WYEP

Today's Cool Kids song has mass... a-peel!

Toys can be way too stimulating these days. What ever happened to good old imagination. You can call your dad from a bananaphone. You can call your dog from a bananaphone. The possibilities are endless.

Listen to Rhonda Vincent's version of Raffi's "Bananaphone" here:

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Seattle band, Presidents of the United States of America, produced a lot of cool indie rock music, but a member of this band has moved on to bigger and better things: children's music! Chris Ballew, who was the bassist and vocalist of the nineties-originated band tried his hand at children's music in 2002 when he recorded and donated an album of traditional children's music to a nonprofit organization. Trying again in 2008 while creating a children's book with his wife, Here I Am! was released and Caspar Babypants was born.
This Cool Kids song, “Stompy the Bear” tells the tale of an infamous bear whose looks and personality are unknown to most people. The goofy song is from the album Hot Dog! released in 2012 and can be found on other children’s music compilations like Music for Little Hipsters.

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It comes as no surprise that children love reggae.  The genre's mix of rhythm and blues, jazz and rocksteady with hints of African and Latin American influences is naturally suited to dancing.  And we all know that kids love to dance!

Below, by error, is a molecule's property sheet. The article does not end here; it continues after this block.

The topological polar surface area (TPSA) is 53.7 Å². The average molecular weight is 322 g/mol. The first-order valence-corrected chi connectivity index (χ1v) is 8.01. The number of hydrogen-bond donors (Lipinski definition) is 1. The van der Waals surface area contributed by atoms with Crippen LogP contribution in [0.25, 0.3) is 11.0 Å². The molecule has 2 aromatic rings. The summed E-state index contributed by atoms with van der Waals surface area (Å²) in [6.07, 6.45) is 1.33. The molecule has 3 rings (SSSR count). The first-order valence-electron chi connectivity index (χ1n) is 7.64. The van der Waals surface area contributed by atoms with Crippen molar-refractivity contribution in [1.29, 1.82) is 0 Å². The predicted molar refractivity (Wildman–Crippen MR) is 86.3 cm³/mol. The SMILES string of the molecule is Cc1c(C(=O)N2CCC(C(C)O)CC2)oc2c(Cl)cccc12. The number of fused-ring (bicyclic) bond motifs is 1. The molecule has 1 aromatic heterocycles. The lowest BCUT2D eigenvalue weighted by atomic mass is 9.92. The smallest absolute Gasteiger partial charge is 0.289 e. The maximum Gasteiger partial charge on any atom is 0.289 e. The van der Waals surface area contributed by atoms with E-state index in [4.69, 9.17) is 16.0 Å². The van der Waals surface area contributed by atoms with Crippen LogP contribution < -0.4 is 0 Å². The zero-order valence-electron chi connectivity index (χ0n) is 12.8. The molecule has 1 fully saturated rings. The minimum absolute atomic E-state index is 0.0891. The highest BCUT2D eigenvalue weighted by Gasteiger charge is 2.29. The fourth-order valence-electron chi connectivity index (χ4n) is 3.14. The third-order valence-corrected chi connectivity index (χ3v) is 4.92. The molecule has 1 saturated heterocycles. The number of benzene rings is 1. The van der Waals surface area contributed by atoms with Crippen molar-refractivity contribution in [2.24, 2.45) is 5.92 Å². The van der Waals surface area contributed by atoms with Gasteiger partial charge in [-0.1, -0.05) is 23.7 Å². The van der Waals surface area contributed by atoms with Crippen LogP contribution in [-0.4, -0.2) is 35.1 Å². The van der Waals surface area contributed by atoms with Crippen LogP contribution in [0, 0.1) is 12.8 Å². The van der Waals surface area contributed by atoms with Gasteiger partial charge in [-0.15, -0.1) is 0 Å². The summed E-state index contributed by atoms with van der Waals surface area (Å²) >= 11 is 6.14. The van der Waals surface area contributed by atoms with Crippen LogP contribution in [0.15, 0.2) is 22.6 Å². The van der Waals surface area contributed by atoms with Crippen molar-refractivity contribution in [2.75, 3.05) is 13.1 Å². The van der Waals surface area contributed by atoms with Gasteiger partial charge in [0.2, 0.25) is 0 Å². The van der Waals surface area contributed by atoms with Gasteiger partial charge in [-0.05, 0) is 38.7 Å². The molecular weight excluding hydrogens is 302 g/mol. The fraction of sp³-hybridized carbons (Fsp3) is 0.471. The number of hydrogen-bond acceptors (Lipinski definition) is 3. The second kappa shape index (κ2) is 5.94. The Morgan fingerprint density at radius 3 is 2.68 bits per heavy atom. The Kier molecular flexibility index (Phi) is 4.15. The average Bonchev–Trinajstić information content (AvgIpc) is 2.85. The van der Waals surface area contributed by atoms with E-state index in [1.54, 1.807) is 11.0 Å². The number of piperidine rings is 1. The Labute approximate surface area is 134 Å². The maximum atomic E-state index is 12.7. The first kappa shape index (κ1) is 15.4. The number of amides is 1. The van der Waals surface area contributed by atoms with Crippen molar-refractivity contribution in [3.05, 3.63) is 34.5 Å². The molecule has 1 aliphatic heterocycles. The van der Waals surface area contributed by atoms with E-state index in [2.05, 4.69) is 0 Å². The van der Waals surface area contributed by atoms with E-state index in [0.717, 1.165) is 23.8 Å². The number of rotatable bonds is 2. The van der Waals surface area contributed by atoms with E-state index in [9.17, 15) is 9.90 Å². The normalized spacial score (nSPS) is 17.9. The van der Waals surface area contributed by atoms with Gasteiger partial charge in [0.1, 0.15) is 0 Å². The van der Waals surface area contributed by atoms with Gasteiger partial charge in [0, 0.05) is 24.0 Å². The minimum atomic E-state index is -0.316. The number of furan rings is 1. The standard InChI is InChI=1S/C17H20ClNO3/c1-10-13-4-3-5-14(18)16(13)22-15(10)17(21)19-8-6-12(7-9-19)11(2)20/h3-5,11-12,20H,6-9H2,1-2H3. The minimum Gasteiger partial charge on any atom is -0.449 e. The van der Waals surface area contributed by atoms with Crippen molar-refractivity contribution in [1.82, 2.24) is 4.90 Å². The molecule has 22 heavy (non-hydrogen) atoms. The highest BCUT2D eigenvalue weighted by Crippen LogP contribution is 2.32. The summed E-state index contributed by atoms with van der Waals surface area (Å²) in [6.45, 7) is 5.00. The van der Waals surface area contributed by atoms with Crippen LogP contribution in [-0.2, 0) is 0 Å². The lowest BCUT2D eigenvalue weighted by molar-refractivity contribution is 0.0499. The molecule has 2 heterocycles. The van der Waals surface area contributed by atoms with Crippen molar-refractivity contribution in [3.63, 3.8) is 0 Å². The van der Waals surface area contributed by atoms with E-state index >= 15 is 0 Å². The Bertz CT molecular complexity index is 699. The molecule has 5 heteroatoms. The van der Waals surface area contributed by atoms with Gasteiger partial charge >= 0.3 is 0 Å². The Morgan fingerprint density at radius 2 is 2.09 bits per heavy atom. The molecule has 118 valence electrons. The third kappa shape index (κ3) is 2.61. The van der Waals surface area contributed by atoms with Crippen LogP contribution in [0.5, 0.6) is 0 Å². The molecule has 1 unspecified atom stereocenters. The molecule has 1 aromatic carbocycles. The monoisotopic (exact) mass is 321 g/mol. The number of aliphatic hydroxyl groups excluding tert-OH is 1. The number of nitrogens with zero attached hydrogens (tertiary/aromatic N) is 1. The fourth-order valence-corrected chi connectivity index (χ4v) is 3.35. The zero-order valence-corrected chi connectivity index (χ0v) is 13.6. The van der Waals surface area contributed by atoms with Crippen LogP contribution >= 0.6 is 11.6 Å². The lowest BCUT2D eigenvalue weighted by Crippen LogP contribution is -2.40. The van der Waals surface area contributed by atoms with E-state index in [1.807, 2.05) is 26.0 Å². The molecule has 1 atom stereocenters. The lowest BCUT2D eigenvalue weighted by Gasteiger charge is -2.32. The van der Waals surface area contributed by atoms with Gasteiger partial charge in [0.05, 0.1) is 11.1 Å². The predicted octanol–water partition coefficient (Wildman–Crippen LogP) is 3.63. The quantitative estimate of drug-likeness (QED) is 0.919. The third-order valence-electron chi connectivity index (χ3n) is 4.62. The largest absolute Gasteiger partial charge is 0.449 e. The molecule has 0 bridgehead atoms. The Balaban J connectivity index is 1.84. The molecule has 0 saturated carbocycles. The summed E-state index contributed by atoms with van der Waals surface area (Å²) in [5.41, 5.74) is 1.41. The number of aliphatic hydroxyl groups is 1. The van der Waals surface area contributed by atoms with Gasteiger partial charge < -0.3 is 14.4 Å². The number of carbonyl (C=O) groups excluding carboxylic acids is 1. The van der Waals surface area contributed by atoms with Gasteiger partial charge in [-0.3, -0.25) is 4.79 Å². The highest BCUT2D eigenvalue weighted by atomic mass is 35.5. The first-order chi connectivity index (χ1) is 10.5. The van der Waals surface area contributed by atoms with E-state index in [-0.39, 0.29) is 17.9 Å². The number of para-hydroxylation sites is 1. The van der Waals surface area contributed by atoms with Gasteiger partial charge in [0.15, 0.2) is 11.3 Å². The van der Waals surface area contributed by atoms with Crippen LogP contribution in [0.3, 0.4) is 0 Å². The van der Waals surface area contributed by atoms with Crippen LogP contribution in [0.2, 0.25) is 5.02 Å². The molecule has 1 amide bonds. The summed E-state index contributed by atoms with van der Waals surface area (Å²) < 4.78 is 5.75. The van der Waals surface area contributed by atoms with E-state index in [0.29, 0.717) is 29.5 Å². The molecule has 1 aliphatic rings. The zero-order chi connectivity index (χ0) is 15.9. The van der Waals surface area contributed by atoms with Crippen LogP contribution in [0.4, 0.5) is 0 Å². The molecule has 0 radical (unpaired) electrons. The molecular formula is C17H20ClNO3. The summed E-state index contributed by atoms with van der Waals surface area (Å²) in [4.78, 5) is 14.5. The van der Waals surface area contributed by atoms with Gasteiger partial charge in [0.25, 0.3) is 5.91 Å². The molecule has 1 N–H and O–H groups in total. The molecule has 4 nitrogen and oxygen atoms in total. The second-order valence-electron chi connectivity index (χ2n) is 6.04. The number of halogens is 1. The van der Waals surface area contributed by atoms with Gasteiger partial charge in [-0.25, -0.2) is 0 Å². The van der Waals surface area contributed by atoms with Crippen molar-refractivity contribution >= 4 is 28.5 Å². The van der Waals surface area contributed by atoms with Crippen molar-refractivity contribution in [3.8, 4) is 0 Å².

If you're ready to introduce your child to the wonderful world of reggae music, a great song to start with is "Three Little Birds" by Bob Marley & The Wailers.  Originally released in 1977 on their album Exodus, this song has become timeless.  The song is thought to be inspired by birds that would visit Marley's home when he was a child.

This is a fun song to move to and its theme of "every little thing is gonna be alright" is a wonderful message to help calm a young, worried mind.

Listen to Bob Marley & The Wailers "Three Little Birds":

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The Cars' most popular party song - Shake It Up - is pretty popular among the younger set, as well.

Today we heard from Sarah Harmon, a listener from Baden, who told us about her son Gideon's love of dancing:

"My 4 year old son Gideon and I love dancing to the entire Cars greatest hits collection, but the song that really gets him shaking his groove thing, and all of his friends', is Shake It Up by The Cars. I've yet to meet a child who's bum doesn't start shaking when that song starts."

Take a listen - and shake it up - with your cool kid!

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The Flaming Lips
Station Square Amphitheater
Tuesday, July 20, 2010.

You have certain expectations when going to a Flaming Lips show.

You expect the wacky costumed fans (spacemen and women, priests with devil horns, plenty of butterfly wings); you expect the epileptic light show; you might even see it coming when Lips frontman Wayne Coyne enters a plastic bubble and stumbles around on the hands, heads and shoulders of the fans cramped in the first rows, in a sort of germophobic crowd surf.

But before the show even starts, Coyne is on stage, urging the crowd to listen to the train that passes less than fifty feet from the Station Square Amphitheater’s stage. It sounds like its coming from the speakers.